I spent the past two weeks taking an honest-to-goodness vacation. When I was 11, we had a foreign exchange student from Germany live with us for a year. Well, she’s getting married this month, and although I couldn’t make the wedding, I was able to visit her so as to meet her husband-to-be and two adorable children. She’s living in Zürich now, so we spent our days by the lake or walking the town, and on the last day did a short hike in the mountains. Then I met up with my parents in Amsterdam, home of the house-hook:
When I was 16, we lived there, and I made friends with another student at the Dutch high school I attended. Judith was also getting married this month, and we arrived in Amsterdam just in time to attend her wedding. I visited the Stedelijk Museum and the Rijksmuseum, ate delicious Indonesian food, and spent time with great friends while failing to remember much Dutch beyond “alstublieft.” It’s been a very long time since I took an actual vacation, especially one where I wasn’t still working most days. Given the state of my wrists, though, it seemed like an opportune time to give myself a real break.
Wrists are feeling a bit better after many days away from the computer, and I’m happy to be back in Chicago where my dictation software lives. No travel plans from now until the MMLA conference in November, hooray! After months of much travel, I’m looking forward to the semester starting (I’m teaching a fiction class and a science-fiction themed composition class) so I can settle in to my usual routine. James is thousands of words ahead of me. Must catch up!
Two pieces of happy news: I had a panel picked up for this year’s AWP in Seattle, WA: “Give Me Your Vampires, Your Fae, Your Bulbous Alien Masses Yearning to Be Free: Teaching Genre in the Creative Writing Classroom.” It will feature Rachel Swirsky, Cat Rambo, Nick Mamatas, and Rahul Kanakia. Our panel description:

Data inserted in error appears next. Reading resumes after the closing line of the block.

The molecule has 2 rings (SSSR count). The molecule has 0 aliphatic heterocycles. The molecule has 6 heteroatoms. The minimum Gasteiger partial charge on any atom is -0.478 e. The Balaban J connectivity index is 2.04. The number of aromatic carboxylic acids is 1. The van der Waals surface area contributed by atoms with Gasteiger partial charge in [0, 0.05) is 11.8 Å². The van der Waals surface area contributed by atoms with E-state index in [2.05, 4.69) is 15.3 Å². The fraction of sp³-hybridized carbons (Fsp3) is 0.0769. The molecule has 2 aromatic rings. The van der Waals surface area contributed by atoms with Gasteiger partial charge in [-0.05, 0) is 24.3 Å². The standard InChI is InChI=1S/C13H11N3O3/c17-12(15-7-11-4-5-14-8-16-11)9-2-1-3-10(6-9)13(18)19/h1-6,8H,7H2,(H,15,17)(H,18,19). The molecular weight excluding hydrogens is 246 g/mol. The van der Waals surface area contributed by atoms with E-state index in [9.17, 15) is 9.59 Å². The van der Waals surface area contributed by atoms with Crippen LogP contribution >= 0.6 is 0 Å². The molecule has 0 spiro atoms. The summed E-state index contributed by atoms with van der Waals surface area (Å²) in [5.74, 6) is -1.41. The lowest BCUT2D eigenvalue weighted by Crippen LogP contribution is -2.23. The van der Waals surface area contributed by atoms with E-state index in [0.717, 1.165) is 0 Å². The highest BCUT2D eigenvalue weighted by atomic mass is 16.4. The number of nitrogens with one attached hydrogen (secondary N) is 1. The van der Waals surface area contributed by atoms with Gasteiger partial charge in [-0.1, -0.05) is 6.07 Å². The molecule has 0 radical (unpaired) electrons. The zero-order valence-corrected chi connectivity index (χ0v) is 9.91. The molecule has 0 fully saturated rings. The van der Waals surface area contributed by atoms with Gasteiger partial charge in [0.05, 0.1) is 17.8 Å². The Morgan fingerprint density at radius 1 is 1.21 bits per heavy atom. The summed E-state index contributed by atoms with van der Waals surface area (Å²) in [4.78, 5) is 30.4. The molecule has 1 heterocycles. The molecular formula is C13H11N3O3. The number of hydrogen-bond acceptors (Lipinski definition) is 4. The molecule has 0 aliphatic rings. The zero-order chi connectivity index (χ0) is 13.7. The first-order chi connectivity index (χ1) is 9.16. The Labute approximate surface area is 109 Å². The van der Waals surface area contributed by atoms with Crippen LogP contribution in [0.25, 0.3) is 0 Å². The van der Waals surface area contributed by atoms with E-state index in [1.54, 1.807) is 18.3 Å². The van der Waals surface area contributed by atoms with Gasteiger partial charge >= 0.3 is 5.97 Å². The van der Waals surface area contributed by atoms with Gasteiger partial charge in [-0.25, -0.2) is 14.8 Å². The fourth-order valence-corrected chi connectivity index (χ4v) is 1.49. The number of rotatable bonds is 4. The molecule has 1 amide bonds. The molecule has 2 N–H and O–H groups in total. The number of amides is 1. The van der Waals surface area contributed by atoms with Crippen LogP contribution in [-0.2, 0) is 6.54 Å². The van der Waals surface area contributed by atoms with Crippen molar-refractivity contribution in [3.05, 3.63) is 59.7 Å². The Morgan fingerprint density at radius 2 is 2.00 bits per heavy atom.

“Realist and experimental fiction writers often express nervousness about allowing their undergraduates to submit fantasy and science fiction to workshop. Some go so far as to ban such work outright, a tactic that can defuse young writers’ enthusiasm. Join writers whose work has appeared in both literary and genre publications as they discuss how a successful undergraduate workshop can include teaching serious genre fiction.”
I owe an enormous thanks to Rahul, without whom the panel wouldn’t have happened. I’m very excited to discuss genre pedagogy with such a stellar group of writers, and the range of perspectives should make for a very interesting conversation. If you are planning to attend AWP, I hope you’ll stop by!
The second piece of happy news: after Clarion, the first major goal for many (most?) alums is qualifying for SFWA. A bunch of my classmates have already done this; I’d hoped to pull it off within a year of finishing Clarion. That didn’t happen, but I can’t whine too much, since apparently my reprint sale to Prime Books counts as a third qualifying sale (thanks to Alisa Alering for pointing this out). I finally emailed Kate Baker at SFWA to check on my eligibility, and lo, I was indeed eligible. Filled out the paperwork today and am now waiting to hear back. One more life goal I can cross off the list.
Both of these things have been added to my resume, just in time for job application season to begin. Couldn’t have come at a better time.